Melōsa and her prize: the victory of a woman in Ancient Greece

Ian Plant*

*Corresponding author for this work

Research output: Contribution to journalArticlepeer-review

Abstract

The earliest example of the Ancient Greek word for a victor's prize, nikatērion, comes in a verse inscription from the sixth century bce on an Attic kylix (wine cup) from Taras. It records the victory of Melōsa in a competition with other young women. This article draws out the significance of her victory and redefines our understanding of who she was. Previous interpretations which define Melōsa by her relationship to men are rejected. Instead, it is argued that Melōsa's verse defines her place within a female world. This inscription is significant in the pursuit of feminist historical recovery, revealing aspects of female–female social relationships outside the confines of the traditional male–female paradigm.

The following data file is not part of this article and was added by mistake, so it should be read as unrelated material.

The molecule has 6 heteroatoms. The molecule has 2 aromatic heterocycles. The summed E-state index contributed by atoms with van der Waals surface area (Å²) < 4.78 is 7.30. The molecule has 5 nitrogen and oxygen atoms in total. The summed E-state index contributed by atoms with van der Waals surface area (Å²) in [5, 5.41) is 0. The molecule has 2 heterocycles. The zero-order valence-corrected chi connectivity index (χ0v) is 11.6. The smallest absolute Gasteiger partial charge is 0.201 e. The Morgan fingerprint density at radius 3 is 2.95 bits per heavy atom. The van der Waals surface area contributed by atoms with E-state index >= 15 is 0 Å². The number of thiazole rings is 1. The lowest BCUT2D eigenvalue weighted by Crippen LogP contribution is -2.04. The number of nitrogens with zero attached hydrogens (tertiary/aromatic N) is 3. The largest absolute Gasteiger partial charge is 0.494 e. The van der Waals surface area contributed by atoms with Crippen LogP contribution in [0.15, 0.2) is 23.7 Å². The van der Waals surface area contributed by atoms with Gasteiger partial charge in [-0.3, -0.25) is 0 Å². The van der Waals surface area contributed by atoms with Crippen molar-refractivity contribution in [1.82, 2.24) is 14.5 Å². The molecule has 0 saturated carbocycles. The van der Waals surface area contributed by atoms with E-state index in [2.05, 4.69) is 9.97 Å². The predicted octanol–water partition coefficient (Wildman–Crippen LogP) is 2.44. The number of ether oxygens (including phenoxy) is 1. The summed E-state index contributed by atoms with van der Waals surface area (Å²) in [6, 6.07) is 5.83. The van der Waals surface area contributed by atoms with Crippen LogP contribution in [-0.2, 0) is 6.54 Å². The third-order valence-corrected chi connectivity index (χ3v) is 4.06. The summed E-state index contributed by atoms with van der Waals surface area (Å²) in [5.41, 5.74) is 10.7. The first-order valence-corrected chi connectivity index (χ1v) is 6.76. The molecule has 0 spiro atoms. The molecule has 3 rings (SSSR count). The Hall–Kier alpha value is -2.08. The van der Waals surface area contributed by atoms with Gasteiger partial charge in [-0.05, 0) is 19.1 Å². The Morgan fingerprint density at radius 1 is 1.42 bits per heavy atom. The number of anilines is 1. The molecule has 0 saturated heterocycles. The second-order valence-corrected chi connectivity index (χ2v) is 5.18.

Original languageEnglish
Number of pages19
JournalGender and History
DOIs
Publication statusE-pub ahead of print - 21 Aug 2022

Fingerprint

Dive into the research topics of 'Melōsa and her prize: the victory of a woman in Ancient Greece'. Together they form a unique fingerprint.

Cite this